Why Apple Watch Is All About The iPad
Ian Landsman • September 10, 2014
I was pretty down on Apple Watch yesterday. I was really expecting something far more revolutionary.
It had no real surprises in terms of tech other than perhaps not having any connection capability of it’s own at all, making it a simple accessory for the iPhone rather than a freestanding device.
The more I’ve kicked it around though, I think the long term play for the Watch becomes apparent. It’s the successor (in a business sense) to the iPad.
It’s widely known that iPad sales have gone flat and are likely to decline. People keep iPads longer than phones because they’re not subsidized and are simply less critical/useful for most people than a phone.
Now, enter the era of the 5.5” phone. Many folks will say there’s no good reason to have a 5.5” phone in addition to a 7” or even 9” tablet. The phone does everything the tablet does with only slightly less screen room. Why buy a $700 phone (before subsidies) and a $500 tablet?
So what is Apple to do? iPads are already on the slide and now they’re introducing 4.7” and 5.5” iPhones that are only likely to further cannibalize iPad sales.
Apple did sell about $100 billion in iPhones last year so they’re not hurting, but to maintain that $500 billion dollar valuation you have to sell a lot of everything. iPhones on their own aren’t enough, the iPhone needs a +1.
In this sense the watch, at least on paper, is a great fit. It’s dependent on the phone (for now), but even better it can have an entirely different marketing angle.
The problem with the iPad is it really is just a big iPhone. Yes, it’s nicer to sit in bed with your iPad than your 4” iPhone, but it’s not THAT much better. And when you’re phone is 5.5” many people won’t think the iPad is different at all.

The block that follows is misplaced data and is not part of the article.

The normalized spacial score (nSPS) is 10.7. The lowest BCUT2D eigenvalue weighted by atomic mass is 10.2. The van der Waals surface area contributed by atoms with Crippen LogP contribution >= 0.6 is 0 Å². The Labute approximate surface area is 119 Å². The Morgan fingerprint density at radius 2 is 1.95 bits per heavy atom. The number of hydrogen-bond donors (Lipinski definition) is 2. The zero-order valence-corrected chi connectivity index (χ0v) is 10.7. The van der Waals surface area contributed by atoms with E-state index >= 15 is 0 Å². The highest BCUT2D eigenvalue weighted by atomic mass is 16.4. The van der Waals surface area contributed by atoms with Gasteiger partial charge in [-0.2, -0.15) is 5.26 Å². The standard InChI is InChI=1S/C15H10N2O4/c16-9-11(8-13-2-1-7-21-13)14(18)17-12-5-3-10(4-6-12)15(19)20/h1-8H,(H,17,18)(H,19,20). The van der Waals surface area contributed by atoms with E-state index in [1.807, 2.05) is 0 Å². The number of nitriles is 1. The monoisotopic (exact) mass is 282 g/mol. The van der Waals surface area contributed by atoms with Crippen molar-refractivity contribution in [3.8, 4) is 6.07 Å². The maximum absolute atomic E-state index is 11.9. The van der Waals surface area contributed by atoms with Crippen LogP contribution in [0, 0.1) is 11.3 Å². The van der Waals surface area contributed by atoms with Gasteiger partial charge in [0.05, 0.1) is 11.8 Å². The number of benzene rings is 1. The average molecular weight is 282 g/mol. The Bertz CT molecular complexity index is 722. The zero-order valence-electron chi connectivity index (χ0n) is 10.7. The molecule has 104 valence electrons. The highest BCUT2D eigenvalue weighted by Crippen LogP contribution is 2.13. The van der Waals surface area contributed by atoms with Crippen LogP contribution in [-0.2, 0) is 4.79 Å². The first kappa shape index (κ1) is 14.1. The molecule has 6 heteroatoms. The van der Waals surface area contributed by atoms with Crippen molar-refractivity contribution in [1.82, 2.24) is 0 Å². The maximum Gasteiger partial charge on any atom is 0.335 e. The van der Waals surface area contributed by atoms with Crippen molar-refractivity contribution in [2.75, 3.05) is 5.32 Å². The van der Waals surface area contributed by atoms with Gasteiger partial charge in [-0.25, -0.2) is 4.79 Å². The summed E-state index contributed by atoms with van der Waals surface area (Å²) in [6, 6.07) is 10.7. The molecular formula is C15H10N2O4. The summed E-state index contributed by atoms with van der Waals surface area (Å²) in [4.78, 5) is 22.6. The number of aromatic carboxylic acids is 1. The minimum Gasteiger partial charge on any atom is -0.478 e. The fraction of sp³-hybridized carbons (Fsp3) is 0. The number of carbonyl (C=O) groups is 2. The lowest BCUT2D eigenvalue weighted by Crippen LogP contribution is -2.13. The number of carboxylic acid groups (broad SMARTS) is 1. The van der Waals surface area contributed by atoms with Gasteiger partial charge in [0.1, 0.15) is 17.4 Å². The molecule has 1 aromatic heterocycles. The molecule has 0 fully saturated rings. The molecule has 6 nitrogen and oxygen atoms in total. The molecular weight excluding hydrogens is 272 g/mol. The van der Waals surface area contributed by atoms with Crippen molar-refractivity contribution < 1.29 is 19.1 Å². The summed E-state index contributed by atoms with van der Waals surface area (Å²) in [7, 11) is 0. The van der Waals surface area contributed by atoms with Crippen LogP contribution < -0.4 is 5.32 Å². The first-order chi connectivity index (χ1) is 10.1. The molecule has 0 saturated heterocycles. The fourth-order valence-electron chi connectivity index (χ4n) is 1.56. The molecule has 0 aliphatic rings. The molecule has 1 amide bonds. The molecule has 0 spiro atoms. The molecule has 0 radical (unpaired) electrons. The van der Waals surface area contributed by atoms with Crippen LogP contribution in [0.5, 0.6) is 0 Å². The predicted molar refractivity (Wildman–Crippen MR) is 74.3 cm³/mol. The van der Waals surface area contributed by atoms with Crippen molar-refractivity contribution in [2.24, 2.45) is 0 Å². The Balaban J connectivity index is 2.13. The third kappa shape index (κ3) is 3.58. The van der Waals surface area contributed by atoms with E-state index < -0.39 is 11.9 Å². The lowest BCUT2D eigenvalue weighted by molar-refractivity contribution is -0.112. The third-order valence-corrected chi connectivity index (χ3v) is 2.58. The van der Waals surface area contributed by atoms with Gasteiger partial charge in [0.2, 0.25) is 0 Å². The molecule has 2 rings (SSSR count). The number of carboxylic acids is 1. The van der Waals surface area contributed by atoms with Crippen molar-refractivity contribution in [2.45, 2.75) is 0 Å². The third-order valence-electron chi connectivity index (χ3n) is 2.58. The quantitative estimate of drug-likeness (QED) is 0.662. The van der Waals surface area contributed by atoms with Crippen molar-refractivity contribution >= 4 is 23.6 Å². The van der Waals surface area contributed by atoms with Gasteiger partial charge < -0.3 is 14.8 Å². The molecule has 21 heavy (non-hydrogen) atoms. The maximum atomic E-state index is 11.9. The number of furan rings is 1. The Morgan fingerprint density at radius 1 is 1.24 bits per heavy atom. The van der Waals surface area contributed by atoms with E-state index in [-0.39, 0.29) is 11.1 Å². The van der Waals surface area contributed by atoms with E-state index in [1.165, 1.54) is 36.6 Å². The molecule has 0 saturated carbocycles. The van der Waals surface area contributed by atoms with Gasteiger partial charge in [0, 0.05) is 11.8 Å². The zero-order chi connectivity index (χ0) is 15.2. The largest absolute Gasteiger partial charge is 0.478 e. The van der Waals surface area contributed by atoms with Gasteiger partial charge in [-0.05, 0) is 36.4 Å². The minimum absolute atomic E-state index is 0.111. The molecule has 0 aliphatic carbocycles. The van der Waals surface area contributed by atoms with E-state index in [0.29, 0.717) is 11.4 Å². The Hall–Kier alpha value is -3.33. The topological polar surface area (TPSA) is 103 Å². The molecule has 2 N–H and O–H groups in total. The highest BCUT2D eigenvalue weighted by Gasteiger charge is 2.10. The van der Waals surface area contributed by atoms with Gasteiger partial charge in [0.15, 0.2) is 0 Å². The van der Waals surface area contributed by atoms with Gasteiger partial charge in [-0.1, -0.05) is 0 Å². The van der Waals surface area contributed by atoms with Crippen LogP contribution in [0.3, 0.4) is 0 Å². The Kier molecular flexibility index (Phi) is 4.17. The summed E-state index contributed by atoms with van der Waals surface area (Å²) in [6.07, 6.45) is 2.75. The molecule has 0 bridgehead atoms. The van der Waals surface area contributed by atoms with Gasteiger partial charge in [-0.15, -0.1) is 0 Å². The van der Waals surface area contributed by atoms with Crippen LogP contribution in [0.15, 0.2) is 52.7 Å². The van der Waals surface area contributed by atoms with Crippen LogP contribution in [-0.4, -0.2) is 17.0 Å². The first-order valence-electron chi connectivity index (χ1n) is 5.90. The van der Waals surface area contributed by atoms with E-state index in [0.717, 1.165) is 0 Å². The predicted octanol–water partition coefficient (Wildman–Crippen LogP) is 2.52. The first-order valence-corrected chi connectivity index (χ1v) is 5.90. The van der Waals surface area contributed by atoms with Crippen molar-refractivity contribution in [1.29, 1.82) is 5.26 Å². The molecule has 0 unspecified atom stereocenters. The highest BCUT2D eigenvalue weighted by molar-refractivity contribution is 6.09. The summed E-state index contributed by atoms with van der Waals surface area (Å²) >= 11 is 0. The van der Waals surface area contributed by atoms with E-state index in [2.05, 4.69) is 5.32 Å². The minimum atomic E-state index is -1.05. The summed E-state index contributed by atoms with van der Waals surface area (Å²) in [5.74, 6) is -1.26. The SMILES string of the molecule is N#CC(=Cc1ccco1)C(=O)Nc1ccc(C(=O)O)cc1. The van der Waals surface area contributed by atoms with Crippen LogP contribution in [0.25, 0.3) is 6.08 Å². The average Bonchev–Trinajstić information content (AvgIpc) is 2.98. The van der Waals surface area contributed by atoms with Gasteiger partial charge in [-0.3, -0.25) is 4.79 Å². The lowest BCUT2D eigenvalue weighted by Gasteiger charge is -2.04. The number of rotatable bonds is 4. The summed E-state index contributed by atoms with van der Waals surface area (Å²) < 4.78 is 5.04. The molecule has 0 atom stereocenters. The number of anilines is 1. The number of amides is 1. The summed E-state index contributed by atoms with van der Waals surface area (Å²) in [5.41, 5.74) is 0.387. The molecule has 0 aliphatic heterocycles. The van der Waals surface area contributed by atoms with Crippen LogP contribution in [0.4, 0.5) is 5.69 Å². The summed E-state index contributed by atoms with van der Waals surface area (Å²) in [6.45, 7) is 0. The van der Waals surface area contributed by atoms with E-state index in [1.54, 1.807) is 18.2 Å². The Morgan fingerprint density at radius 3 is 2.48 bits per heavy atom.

The watch is nothing like the phone/tablet so there’s already a nice marketing angle as an accessory. Better yet, it’s primarily a fashion item. It’s apparent they’ve put a lot of thought into the metals used and the band system. Really the fashion end of the Apple Watch is more fleshed out than the actual technology end.
The huge iPhones are also just less nimble to carry and take out. The iPhone now becomes your base station with the watch as the (first?) satellite accessory.
Instead of selling you an iPhone and a big iPhone (iPad), they can focus on the “it does everything” iPhone and the handy and fashionable watch as a nice add on sale.
This is actually a pretty interesting strategy. Beyond that, it’s very short sighted to think about it as being about this year. This year means very little. The Apple Watch is all about version 2 and version 3.
That’s when it’s really going to shake loose. It will get thinner of course, but also add in those bits it needs to be truly useful such as GPS and probably wifi. The ability to let you untether from the phone at times like when you’re working out or hiking or just running your day around the house.
That’s the part I was most disappointed in. V1 needs the phone at all times. A huge 5.5” phone, but by V2 and V3 I’d expect that need to be gone. Sure, you’ll probably need your phone to make calls, but it will be able to work on it’s own for long stretches to map your run, make edits to your calendar and so on.
I suspect we’ll also see a lot of outside the box uses. The clip system for the bands looks ingenious. They’ll be clips to hang it off your bike, lock it to your fridge, place it anywhere you might want a phone satellite.
Yesterday I wasn’t that excited about the Watch, but today I’ve started to get more interested in the possibilities. Especially for what it may transform into over the next few years, just like the iPhone transformed between version 1 and 2.